The end of the pandemic? Pfizer's new COVID pill cuts hospitalizations and deaths by 90% in high-risk people

AP Photo/Bebeto Matthews

Is this it?

I wrote yesterday that vaccine approval for kids aged five to 11 plus the bloodbath in blue states on Tuesday night has the expert class suddenly wondering if it’s time to declare the pandemic over. From a scientific standpoint, the nuclear weapon against infectious disease — vaccination — has now been almost fully deployed across the population. From a political standpoint, the association of Democrats with protracted oppressive COVID restrictions like school closings is killing the party at the polls.


Suddenly they’re looking for an exit. But they need a way to communicate to Americans, especially risk-averse lefties, that it’s now safe to return to normalcy. Or as safe as it’s going to be for the next few years as America adjusts to the reality of endemic COVID.

And so I repeat the question: Is this it?

The arrival of a fantastically effective therapeutic portends a new era in which COVID is rarely fatal for anyone, even people formerly at high risk of death due to underlying conditions. We already had good news on that front a few weeks ago when Merck announced that its new antiviral, molnupiravir, cut hospitalizations and deaths in high-risk people by 50 percent in trials. That wasn’t quite as effective as monoclonal antibodies but the antibody treatment is given via IV. It’s expensive and requires care from a professional. Molnupiravir is a pill and a course of treatment costs only a third of what the antibodies do. Eventually it could be available at every drug store in America, ready to be dispensed as soon as someone tests positive. Hospitalizations and deaths would plummet if everyone who needed it could get it.

Today’s news from Pfizer improves considerably on the good news from Merck. Their new antiviral pill, paxlovid, was 90 percent effective in trials against hospitalization for high-risk people, better than even monoclonal antibodies. Conceivably a cocktail of therapeutics that includes paxlovid could be more effective still. We’re on the cusp, it seems, of turning COVID’s death rate into something more akin to the flu’s.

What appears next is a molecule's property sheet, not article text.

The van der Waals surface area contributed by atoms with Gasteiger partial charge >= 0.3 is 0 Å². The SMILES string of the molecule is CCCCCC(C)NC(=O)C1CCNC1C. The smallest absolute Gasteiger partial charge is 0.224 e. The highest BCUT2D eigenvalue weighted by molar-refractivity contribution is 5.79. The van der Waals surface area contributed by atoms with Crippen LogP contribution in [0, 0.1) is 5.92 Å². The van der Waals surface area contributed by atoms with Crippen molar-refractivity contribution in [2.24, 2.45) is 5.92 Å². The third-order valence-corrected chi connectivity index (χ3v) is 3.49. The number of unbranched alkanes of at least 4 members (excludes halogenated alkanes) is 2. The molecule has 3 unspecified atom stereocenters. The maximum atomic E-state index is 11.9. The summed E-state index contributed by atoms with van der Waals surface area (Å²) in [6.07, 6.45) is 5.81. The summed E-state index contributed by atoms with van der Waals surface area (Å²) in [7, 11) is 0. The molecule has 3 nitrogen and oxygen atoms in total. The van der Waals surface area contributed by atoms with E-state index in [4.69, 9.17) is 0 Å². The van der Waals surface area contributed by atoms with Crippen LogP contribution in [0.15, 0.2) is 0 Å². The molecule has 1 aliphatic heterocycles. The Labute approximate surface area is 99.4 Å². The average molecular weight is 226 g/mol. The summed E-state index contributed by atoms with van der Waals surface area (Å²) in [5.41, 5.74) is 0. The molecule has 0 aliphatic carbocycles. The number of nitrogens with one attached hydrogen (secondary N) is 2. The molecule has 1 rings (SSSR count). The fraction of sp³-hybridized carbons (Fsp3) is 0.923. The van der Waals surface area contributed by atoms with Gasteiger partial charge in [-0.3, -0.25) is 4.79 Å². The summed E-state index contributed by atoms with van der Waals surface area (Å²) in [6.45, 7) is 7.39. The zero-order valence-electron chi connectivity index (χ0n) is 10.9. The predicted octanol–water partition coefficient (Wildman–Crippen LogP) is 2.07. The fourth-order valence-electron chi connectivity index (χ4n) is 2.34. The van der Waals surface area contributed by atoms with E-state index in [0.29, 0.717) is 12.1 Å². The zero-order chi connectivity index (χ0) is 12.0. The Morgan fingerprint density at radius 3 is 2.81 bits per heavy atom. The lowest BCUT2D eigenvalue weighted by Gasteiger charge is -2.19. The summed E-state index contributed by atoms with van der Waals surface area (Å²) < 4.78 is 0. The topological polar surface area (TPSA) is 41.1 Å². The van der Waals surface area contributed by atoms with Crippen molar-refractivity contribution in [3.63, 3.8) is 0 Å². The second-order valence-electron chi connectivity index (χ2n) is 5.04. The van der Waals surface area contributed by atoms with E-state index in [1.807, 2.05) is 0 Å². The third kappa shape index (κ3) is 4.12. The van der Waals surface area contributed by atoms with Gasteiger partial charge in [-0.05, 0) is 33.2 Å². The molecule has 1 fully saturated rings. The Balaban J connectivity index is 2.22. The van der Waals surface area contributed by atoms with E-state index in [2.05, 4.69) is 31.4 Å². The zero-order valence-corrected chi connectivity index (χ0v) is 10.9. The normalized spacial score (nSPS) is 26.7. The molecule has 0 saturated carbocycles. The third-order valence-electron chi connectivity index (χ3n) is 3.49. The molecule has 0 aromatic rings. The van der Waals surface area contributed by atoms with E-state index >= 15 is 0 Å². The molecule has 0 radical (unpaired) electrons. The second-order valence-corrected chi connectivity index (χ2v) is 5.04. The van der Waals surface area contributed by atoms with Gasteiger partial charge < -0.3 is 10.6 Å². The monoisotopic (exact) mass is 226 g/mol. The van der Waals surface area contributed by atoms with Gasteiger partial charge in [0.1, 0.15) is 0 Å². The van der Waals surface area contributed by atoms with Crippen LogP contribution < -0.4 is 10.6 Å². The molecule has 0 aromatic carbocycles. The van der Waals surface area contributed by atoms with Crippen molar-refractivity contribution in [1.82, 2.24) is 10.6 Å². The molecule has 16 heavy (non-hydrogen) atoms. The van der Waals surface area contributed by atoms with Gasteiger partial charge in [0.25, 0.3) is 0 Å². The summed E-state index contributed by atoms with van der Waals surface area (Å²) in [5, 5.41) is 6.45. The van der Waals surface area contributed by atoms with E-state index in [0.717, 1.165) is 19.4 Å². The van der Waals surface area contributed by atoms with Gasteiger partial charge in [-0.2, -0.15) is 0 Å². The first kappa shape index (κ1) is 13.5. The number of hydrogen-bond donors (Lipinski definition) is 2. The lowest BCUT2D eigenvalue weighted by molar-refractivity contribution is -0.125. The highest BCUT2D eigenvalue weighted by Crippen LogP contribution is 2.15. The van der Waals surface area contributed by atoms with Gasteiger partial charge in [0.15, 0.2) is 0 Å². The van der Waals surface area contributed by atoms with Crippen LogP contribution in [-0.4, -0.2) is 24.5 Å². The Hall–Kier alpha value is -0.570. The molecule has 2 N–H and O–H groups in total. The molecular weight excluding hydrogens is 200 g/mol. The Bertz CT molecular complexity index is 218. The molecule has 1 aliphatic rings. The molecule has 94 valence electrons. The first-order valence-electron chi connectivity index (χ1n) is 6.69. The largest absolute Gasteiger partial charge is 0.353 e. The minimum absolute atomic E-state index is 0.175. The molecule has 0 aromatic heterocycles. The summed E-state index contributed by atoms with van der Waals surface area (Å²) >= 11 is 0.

So is this it? The end of the pandemic?

The work on Pfizer’s antiviral drug, called paxlovid, built off efforts by Pfizer scientists to develop treatments for the outbreak of severe acute respiratory syndrome (SARS) nearly two decades ago. Paxlovid combines a new molecule designed by Pfizer scientists in July 2020 and ritonavir, an antiviral drug used to treat HIV.

In a clinical trial, participants at high risk of developing severe illness were given the drug regimen — a combination of three pills, taken twice a day — within three days of their covid-19 symptoms beginning. Half received the experimental drug and half received a placebo. Paxlovid was 89 percent effective in reducing risk of hospitalization and death. Among 389 people who received the drug, three hospitalizations and no deaths were reported. Among 385 people who got a placebo, 27 hospitalizations were reported, with seven subsequent deaths…

The drug also appeared to be effective even at five days after symptoms began. For about 600 people who received the drug within five days of symptoms, six people were hospitalized. Among the 600 who received a placebo, there were 41 hospitalizations and 10 subsequent deaths.